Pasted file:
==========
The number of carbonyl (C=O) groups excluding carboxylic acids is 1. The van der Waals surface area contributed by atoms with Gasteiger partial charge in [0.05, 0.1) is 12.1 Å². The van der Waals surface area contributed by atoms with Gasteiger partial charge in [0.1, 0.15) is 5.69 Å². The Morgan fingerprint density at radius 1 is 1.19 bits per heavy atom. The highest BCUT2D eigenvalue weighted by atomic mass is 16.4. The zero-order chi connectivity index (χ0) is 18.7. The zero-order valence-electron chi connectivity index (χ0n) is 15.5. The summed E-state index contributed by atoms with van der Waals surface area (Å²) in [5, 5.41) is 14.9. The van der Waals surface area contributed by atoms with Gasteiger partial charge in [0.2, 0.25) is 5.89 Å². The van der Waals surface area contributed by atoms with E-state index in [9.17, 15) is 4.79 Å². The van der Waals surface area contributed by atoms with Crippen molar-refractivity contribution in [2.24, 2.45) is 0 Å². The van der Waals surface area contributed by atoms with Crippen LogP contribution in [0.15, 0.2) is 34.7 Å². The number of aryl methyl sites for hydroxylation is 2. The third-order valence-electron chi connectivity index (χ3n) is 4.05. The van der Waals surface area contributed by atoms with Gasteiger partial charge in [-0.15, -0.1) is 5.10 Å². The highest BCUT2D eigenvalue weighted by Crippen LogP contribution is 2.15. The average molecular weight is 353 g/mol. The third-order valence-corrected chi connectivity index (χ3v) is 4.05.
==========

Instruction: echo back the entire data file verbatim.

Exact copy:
The number of carbonyl (C=O) groups excluding carboxylic acids is 1. The van der Waals surface area contributed by atoms with Gasteiger partial charge in [0.05, 0.1) is 12.1 Å². The van der Waals surface area contributed by atoms with Gasteiger partial charge in [0.1, 0.15) is 5.69 Å². The Morgan fingerprint density at radius 1 is 1.19 bits per heavy atom. The highest BCUT2D eigenvalue weighted by atomic mass is 16.4. The zero-order chi connectivity index (χ0) is 18.7. The zero-order valence-electron chi connectivity index (χ0n) is 15.5. The summed E-state index contributed by atoms with van der Waals surface area (Å²) in [5, 5.41) is 14.9. The van der Waals surface area contributed by atoms with Gasteiger partial charge in [0.2, 0.25) is 5.89 Å². The van der Waals surface area contributed by atoms with E-state index in [9.17, 15) is 4.79 Å². The van der Waals surface area contributed by atoms with Crippen molar-refractivity contribution in [2.24, 2.45) is 0 Å². The van der Waals surface area contributed by atoms with Crippen LogP contribution in [0.15, 0.2) is 34.7 Å². The number of aryl methyl sites for hydroxylation is 2. The third-order valence-electron chi connectivity index (χ3n) is 4.05. The van der Waals surface area contributed by atoms with Gasteiger partial charge in [-0.15, -0.1) is 5.10 Å². The highest BCUT2D eigenvalue weighted by Crippen LogP contribution is 2.15. The average molecular weight is 353 g/mol. The third-order valence-corrected chi connectivity index (χ3v) is 4.05.